Confusion over affordable housing causes planning delays
A lack of regulation and clear definition around affordable housing options and quotas is causing a backlog in applications for residential developments in Victoria
A lack of regulation and clear definition around affordable housing options and quotas is causing a backlog in applications for residential developments in Victoria.
The Australian state currently has no guidance for developers around how much affordable housing their proposed schemes should contain. While policy is expected imminently, local planning departments are treading cautiously, resulting in mounting delays.
Meanwhile, the demand for public housing is snowballing as the population in the capital, Melbourne, is set to grow by an additional 1.2 million people over the next decade.
The challenge comes to light as new national data shows a 30.6 percent decline in new apartment approvals in March 2019.
The lack of a state-wide affordable housing framework, including set targets and models, has been a source of confusion for both developers and local councils, says David Brown, Head of Strategic Consulting in Victoria for JLL.
“Councils have no real reference against which to assess the affordable housing component of high-rise residential applications, which means developers are going in blind as to how much affordable housing they should be committing to in their proposals.”
“The upcoming federal election could be a major catalyst for strategies to boost development, but ultimately it is up to the property industry to work through enabling more stock to the market at a price point,” says Brown.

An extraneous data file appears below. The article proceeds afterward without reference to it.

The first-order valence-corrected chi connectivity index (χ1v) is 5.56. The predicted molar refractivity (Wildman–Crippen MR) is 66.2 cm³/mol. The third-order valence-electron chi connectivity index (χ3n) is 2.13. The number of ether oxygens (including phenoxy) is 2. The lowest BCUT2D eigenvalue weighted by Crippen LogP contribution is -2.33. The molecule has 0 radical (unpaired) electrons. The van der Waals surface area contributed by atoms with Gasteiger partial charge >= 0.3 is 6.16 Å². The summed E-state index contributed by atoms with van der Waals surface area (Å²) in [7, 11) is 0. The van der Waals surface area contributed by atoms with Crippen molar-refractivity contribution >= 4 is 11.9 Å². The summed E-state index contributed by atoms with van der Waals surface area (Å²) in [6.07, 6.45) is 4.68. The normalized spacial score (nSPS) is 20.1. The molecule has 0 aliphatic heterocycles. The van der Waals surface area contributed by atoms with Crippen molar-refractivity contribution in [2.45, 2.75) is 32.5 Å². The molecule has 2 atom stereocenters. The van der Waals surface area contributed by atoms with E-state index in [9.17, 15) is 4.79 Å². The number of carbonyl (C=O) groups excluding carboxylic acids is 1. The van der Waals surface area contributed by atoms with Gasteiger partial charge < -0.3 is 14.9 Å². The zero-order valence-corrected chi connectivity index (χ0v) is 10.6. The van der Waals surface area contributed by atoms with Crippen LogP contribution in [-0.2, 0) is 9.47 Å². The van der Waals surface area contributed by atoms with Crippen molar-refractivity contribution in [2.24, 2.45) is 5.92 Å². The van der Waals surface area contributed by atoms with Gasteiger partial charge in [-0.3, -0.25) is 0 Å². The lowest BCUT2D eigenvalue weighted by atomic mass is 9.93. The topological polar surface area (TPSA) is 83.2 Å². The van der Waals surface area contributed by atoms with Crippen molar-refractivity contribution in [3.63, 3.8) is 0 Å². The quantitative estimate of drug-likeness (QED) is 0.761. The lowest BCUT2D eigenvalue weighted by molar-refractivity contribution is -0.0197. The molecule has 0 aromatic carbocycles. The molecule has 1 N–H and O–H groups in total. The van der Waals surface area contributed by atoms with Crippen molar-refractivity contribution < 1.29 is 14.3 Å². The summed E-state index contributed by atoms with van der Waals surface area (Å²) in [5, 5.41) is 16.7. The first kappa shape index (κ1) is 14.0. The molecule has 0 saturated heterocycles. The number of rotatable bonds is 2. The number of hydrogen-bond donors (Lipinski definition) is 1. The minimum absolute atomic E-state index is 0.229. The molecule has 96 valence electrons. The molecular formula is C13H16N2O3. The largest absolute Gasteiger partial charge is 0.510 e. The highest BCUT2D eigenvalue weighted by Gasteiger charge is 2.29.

There are currently 82,000 people on the waiting list for public housing in Victoria.
While the state’s planning legislation does not allow for fixed affordable housing targets within new schemes, Brown believes a mandate is “increasingly likely within the next five years.”
In June 2018, the mixed-use redevelopment of the former Amcor paper mill site at Alphington in inner-city Melbourne, was approved after a five-year planning saga that centred around affordable housing.
Negotiations resulted in joint venture partners Alpha Partners and Glenville Homes leasing 150 affordable units to Community Housing for 10 years at 80 percent of market rental value, in what was a landmark outcome for Victoria.
In response to recent legislation aimed at fostering greater innovation and flexibility between councils and developers for affordable housing provision, the City of Melbourne has proposed a ‘recommendation’ of at least six percent affordable housing in all new high density residential schemes within the West Melbourne Structure Plan.
This housing would be provided to a housing association at no cost, or be held in an affordable housing trust to be managed by the state government.
Brown believes this outcome is unlikely as land values are too high.
“For listed developers shareholder value is key and this doesn’t provide value unless it has been agreed on and worked through in the original acquisition price.”
“Until the government can provide more certainty around affordable housing targets the onus will continue to be on developers to work with housing associations to make “sensible” commitments in their vertical schemes”, says Brown.
“Sensible offers are being made by developers who have considered the options at the point of acquiring a site so a significantly lower purchase price and lower body corporate fees are factored into their feasibility.”
Typically, designated affordable housing units are acquired by a housing association at below market price, or provided to a housing association for long-term rent.
The strain on planning departments calls for new investment models, says Brown.
“There’s an opportunity for sites to be brought to the market by governments at a lower purchase price, making them attractive to developers who would be committing to delivering affordable housing, and have an expectation of lower margins from the outset.
“With the growing pains we are experiencing, both sides have to meet in the middle to get some strategic sites away.”